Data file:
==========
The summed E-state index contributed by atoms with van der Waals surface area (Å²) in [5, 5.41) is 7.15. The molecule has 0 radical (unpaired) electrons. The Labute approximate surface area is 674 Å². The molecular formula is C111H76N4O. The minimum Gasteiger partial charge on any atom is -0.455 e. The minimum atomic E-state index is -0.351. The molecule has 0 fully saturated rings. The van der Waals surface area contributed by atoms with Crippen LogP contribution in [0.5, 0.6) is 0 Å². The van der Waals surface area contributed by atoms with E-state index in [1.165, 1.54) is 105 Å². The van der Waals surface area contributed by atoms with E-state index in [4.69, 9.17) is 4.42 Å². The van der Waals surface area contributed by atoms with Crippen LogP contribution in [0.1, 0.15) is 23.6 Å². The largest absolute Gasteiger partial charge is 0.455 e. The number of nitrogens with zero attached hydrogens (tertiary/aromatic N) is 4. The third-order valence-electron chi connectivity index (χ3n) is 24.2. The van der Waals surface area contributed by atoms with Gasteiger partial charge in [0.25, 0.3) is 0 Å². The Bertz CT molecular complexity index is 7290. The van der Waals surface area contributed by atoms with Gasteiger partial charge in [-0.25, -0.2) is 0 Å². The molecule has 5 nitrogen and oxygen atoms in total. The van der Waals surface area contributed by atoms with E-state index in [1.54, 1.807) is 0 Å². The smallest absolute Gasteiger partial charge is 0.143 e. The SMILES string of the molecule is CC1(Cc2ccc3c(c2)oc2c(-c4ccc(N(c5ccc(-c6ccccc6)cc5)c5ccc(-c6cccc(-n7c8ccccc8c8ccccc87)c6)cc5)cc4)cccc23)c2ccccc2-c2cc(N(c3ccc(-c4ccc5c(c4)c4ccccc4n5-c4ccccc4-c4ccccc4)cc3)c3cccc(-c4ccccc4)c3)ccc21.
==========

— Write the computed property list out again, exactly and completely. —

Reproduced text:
The summed E-state index contributed by atoms with van der Waals surface area (Å²) in [5, 5.41) is 7.15. The molecule has 0 radical (unpaired) electrons. The Labute approximate surface area is 674 Å². The molecular formula is C111H76N4O. The minimum Gasteiger partial charge on any atom is -0.455 e. The minimum atomic E-state index is -0.351. The molecule has 0 fully saturated rings. The van der Waals surface area contributed by atoms with Crippen LogP contribution in [0.5, 0.6) is 0 Å². The van der Waals surface area contributed by atoms with E-state index in [1.165, 1.54) is 105 Å². The van der Waals surface area contributed by atoms with E-state index in [4.69, 9.17) is 4.42 Å². The van der Waals surface area contributed by atoms with Crippen LogP contribution in [0.1, 0.15) is 23.6 Å². The largest absolute Gasteiger partial charge is 0.455 e. The number of nitrogens with zero attached hydrogens (tertiary/aromatic N) is 4. The third-order valence-electron chi connectivity index (χ3n) is 24.2. The van der Waals surface area contributed by atoms with Gasteiger partial charge in [0.25, 0.3) is 0 Å². The Bertz CT molecular complexity index is 7290. The van der Waals surface area contributed by atoms with Gasteiger partial charge in [-0.25, -0.2) is 0 Å². The molecule has 5 nitrogen and oxygen atoms in total. The van der Waals surface area contributed by atoms with E-state index in [1.54, 1.807) is 0 Å². The smallest absolute Gasteiger partial charge is 0.143 e. The SMILES string of the molecule is CC1(Cc2ccc3c(c2)oc2c(-c4ccc(N(c5ccc(-c6ccccc6)cc5)c5ccc(-c6cccc(-n7c8ccccc8c8ccccc87)c6)cc5)cc4)cccc23)c2ccccc2-c2cc(N(c3ccc(-c4ccc5c(c4)c4ccccc4n5-c4ccccc4-c4ccccc4)cc3)c3cccc(-c4ccccc4)c3)ccc21.